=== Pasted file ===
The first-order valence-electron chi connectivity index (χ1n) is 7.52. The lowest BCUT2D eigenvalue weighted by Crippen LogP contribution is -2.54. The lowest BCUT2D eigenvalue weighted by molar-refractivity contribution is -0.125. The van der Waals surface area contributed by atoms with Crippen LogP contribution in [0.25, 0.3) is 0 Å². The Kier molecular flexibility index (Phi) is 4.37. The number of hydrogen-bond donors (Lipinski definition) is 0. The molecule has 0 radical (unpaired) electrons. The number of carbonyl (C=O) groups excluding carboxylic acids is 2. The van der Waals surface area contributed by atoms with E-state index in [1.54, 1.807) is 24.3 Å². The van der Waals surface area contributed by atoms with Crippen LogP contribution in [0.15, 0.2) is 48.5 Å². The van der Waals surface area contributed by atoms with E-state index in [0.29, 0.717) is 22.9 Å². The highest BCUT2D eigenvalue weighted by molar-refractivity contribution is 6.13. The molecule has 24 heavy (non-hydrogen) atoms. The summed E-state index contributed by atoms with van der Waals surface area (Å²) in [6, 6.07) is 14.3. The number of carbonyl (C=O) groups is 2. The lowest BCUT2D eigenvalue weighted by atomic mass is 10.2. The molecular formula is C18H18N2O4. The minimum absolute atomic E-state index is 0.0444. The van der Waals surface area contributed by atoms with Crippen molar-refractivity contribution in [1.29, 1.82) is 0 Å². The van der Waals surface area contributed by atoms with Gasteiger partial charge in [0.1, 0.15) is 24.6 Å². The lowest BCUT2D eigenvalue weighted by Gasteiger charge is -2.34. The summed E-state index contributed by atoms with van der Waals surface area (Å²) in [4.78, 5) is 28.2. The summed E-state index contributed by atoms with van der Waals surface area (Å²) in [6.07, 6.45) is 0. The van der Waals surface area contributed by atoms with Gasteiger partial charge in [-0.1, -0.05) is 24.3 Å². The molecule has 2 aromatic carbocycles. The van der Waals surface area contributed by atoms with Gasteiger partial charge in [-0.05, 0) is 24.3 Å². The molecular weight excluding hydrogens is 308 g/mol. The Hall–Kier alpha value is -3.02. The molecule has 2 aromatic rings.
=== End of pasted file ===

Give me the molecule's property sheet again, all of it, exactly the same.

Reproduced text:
The first-order valence-electron chi connectivity index (χ1n) is 7.52. The lowest BCUT2D eigenvalue weighted by Crippen LogP contribution is -2.54. The lowest BCUT2D eigenvalue weighted by molar-refractivity contribution is -0.125. The van der Waals surface area contributed by atoms with Crippen LogP contribution in [0.25, 0.3) is 0 Å². The Kier molecular flexibility index (Phi) is 4.37. The number of hydrogen-bond donors (Lipinski definition) is 0. The molecule has 0 radical (unpaired) electrons. The number of carbonyl (C=O) groups excluding carboxylic acids is 2. The van der Waals surface area contributed by atoms with E-state index in [1.54, 1.807) is 24.3 Å². The van der Waals surface area contributed by atoms with Crippen LogP contribution in [0.15, 0.2) is 48.5 Å². The van der Waals surface area contributed by atoms with E-state index in [0.29, 0.717) is 22.9 Å². The highest BCUT2D eigenvalue weighted by molar-refractivity contribution is 6.13. The molecule has 24 heavy (non-hydrogen) atoms. The summed E-state index contributed by atoms with van der Waals surface area (Å²) in [6, 6.07) is 14.3. The number of carbonyl (C=O) groups is 2. The lowest BCUT2D eigenvalue weighted by atomic mass is 10.2. The molecular formula is C18H18N2O4. The minimum absolute atomic E-state index is 0.0444. The van der Waals surface area contributed by atoms with Crippen molar-refractivity contribution in [1.29, 1.82) is 0 Å². The van der Waals surface area contributed by atoms with Gasteiger partial charge in [0.1, 0.15) is 24.6 Å². The lowest BCUT2D eigenvalue weighted by Gasteiger charge is -2.34. The summed E-state index contributed by atoms with van der Waals surface area (Å²) in [4.78, 5) is 28.2. The summed E-state index contributed by atoms with van der Waals surface area (Å²) in [6.07, 6.45) is 0. The van der Waals surface area contributed by atoms with Gasteiger partial charge in [-0.1, -0.05) is 24.3 Å². The molecule has 2 aromatic carbocycles. The van der Waals surface area contributed by atoms with Gasteiger partial charge in [-0.05, 0) is 24.3 Å². The molecular weight excluding hydrogens is 308 g/mol. The Hall–Kier alpha value is -3.02. The molecule has 2 aromatic rings.